What have you snagged your anchor on? - SailNet Community
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post #1 of 27 Old 12-30-2010 Thread Starter
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What have you snagged your anchor on?

While freediving for blackfish (yum!) I found an anchor left snagged in a pile of rocks and boulders. This actually happened twice in the same spot, the western end of Fisher's Island in Long Island Sound. I gave them both to the owner of the boat we were diving off, having no use for anchors at the time.

Have you ever snagged your anchor? If so, do you have any idea what you snagged it on? Also, did you have to cut it away?

Regards,
Brad

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Last edited by Bene505; 12-31-2010 at 09:17 PM.
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post #2 of 27 Old 12-30-2010
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Crab trap, small rotten log and a bottom-lying cable (twice).

The crab trap came up OK, (empty) and we hadn't dragged overnight. Both cable incidents we retrieved the anchor with great effort (no windlass) and flipped the bight of the cable off the anchor at the surface.

Once saw a boat drag clear across the Newcastle Island anchorage finally pull his anchor to reset and it came up nicely contained in a plastic pail.

Ron

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post #3 of 27 Old 12-30-2010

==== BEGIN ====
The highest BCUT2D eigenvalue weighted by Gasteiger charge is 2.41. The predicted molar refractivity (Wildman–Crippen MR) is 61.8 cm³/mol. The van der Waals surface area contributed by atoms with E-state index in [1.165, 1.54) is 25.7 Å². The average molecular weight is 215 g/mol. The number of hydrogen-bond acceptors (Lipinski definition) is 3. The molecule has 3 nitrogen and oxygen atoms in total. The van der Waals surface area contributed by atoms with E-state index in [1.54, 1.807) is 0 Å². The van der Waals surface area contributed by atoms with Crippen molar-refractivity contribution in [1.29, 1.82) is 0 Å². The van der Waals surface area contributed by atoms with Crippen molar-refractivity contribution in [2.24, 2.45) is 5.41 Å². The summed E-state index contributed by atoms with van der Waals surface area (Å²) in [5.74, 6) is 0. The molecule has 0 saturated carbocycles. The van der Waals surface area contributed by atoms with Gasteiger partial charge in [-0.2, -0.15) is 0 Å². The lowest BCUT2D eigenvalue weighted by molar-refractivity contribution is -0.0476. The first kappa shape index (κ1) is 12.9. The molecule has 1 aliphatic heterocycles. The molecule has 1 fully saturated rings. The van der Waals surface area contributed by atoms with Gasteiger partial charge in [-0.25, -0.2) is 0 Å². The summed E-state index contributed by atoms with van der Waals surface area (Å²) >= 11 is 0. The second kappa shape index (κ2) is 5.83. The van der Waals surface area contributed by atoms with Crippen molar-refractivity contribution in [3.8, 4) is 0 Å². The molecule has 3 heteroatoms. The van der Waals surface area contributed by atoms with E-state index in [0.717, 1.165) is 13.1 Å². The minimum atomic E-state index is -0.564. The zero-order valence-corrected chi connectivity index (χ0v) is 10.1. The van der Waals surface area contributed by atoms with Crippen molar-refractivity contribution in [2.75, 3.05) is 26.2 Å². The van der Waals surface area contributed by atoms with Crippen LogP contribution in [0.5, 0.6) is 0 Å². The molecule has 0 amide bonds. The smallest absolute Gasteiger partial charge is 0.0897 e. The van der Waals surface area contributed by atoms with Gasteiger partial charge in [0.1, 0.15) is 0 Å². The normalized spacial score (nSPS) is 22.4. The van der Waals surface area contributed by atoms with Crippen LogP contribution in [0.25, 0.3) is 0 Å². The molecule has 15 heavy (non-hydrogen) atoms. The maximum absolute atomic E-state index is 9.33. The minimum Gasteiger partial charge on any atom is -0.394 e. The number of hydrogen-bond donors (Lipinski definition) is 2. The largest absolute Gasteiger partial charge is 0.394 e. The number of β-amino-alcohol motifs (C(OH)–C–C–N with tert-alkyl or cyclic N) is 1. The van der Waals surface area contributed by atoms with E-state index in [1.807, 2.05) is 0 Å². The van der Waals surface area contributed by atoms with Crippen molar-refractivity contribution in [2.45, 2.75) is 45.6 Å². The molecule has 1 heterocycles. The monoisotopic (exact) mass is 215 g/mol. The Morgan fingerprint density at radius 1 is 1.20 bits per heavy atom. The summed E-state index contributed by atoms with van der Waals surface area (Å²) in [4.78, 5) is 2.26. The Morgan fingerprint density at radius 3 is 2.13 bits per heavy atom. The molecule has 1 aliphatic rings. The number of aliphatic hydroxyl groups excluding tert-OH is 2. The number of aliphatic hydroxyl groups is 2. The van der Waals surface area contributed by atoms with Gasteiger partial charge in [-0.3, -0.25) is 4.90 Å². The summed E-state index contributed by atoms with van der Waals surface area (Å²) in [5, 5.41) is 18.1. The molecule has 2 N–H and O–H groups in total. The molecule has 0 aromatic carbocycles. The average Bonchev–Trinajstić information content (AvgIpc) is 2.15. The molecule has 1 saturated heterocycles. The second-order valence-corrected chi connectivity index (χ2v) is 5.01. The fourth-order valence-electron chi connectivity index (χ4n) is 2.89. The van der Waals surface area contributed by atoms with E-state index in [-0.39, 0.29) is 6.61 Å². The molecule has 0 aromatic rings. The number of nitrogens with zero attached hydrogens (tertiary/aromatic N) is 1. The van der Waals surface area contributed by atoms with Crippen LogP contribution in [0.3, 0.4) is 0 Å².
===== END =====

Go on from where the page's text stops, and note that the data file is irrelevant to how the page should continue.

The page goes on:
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Nothing snagged really, I had a octopus hitch a ride on my anchor all the way to the surface then slid off and then a buddy down the dock drop anchor in the same anchorage and came up with a pair of oakly sunglasses.

Looking forward to the next trip up there, no telling what prize we might hook

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post #4 of 27 Old 12-31-2010
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Snagging the chain around rocks has been the most common problem I have encountered. Dead coral boulders are common in tropical waters and even when the anchor is set in sand the chain can loop around these boulders as the boat swings..
Often the boat can be freed by motoring around in circles, but sometimes you need to dive and attach a rope to the chain to pull it free.
I have not abandoned an anchor yet, but once came close after many attempts failed. I was anchored in 12m of water which was on my limit for free diving ability. Just when I was about to give up a boat with scuba tanks on the back deck anchored next door.

In non tropical waters old mooring chain is the biggest offender, but this is usually easily dealt with by looping rope under the chain. Having an anchor that sets rapidly first time minimises the instances of these problems and a powerfull anchor winch also helps.

My new boat has scuba tanks, but BCD and regulator are still on the list to sort out. I would hate to leave a Rocna 55 on the bottom
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post #5 of 27 Old 12-31-2010
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I've cut away some chain and anchor on two occasions when I was in a strong current in turbid water and not willing to risk a dive. Once I had raised the chain enough to see that I was among some cement and rebar that had been dumped and the second time I never saw anything, but I think it was Jimmy Hoffa's car!